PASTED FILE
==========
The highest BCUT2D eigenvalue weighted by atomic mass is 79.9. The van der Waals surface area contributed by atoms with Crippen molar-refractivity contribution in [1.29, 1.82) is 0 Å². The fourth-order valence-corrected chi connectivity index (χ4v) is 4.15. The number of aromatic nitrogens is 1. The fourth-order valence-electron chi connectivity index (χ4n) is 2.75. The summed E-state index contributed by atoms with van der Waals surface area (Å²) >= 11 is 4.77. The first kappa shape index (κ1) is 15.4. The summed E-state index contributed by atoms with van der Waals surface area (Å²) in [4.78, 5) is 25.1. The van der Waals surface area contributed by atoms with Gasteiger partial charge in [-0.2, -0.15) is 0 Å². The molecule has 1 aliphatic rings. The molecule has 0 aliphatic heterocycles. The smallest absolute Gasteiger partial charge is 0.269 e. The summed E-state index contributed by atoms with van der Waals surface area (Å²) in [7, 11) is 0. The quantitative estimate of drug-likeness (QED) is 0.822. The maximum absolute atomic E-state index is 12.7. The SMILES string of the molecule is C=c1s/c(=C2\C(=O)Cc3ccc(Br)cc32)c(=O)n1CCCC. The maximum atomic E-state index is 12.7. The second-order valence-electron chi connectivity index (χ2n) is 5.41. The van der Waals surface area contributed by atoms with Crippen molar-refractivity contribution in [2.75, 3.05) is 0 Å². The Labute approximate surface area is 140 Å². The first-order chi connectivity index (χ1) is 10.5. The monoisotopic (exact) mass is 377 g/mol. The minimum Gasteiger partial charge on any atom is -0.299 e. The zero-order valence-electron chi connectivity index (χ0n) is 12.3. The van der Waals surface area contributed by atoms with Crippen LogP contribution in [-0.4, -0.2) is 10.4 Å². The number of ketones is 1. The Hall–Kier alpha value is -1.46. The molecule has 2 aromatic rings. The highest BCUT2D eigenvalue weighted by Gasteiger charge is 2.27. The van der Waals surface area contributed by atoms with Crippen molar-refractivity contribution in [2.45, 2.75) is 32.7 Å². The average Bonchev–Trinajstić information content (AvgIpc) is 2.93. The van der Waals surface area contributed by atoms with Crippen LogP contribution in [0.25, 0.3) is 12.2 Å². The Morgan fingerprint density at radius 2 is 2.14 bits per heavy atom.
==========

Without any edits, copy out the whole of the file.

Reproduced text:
The highest BCUT2D eigenvalue weighted by atomic mass is 79.9. The van der Waals surface area contributed by atoms with Crippen molar-refractivity contribution in [1.29, 1.82) is 0 Å². The fourth-order valence-corrected chi connectivity index (χ4v) is 4.15. The number of aromatic nitrogens is 1. The fourth-order valence-electron chi connectivity index (χ4n) is 2.75. The summed E-state index contributed by atoms with van der Waals surface area (Å²) >= 11 is 4.77. The first kappa shape index (κ1) is 15.4. The summed E-state index contributed by atoms with van der Waals surface area (Å²) in [4.78, 5) is 25.1. The van der Waals surface area contributed by atoms with Gasteiger partial charge in [-0.2, -0.15) is 0 Å². The molecule has 1 aliphatic rings. The molecule has 0 aliphatic heterocycles. The smallest absolute Gasteiger partial charge is 0.269 e. The summed E-state index contributed by atoms with van der Waals surface area (Å²) in [7, 11) is 0. The quantitative estimate of drug-likeness (QED) is 0.822. The maximum absolute atomic E-state index is 12.7. The SMILES string of the molecule is C=c1s/c(=C2\C(=O)Cc3ccc(Br)cc32)c(=O)n1CCCC. The maximum atomic E-state index is 12.7. The second-order valence-electron chi connectivity index (χ2n) is 5.41. The van der Waals surface area contributed by atoms with Crippen molar-refractivity contribution in [2.75, 3.05) is 0 Å². The Labute approximate surface area is 140 Å². The first-order chi connectivity index (χ1) is 10.5. The monoisotopic (exact) mass is 377 g/mol. The minimum Gasteiger partial charge on any atom is -0.299 e. The zero-order valence-electron chi connectivity index (χ0n) is 12.3. The van der Waals surface area contributed by atoms with Crippen LogP contribution in [-0.4, -0.2) is 10.4 Å². The number of ketones is 1. The Hall–Kier alpha value is -1.46. The molecule has 2 aromatic rings. The highest BCUT2D eigenvalue weighted by Gasteiger charge is 2.27. The van der Waals surface area contributed by atoms with Crippen molar-refractivity contribution in [2.45, 2.75) is 32.7 Å². The average Bonchev–Trinajstić information content (AvgIpc) is 2.93. The van der Waals surface area contributed by atoms with Crippen LogP contribution in [0.25, 0.3) is 12.2 Å². The Morgan fingerprint density at radius 2 is 2.14 bits per heavy atom.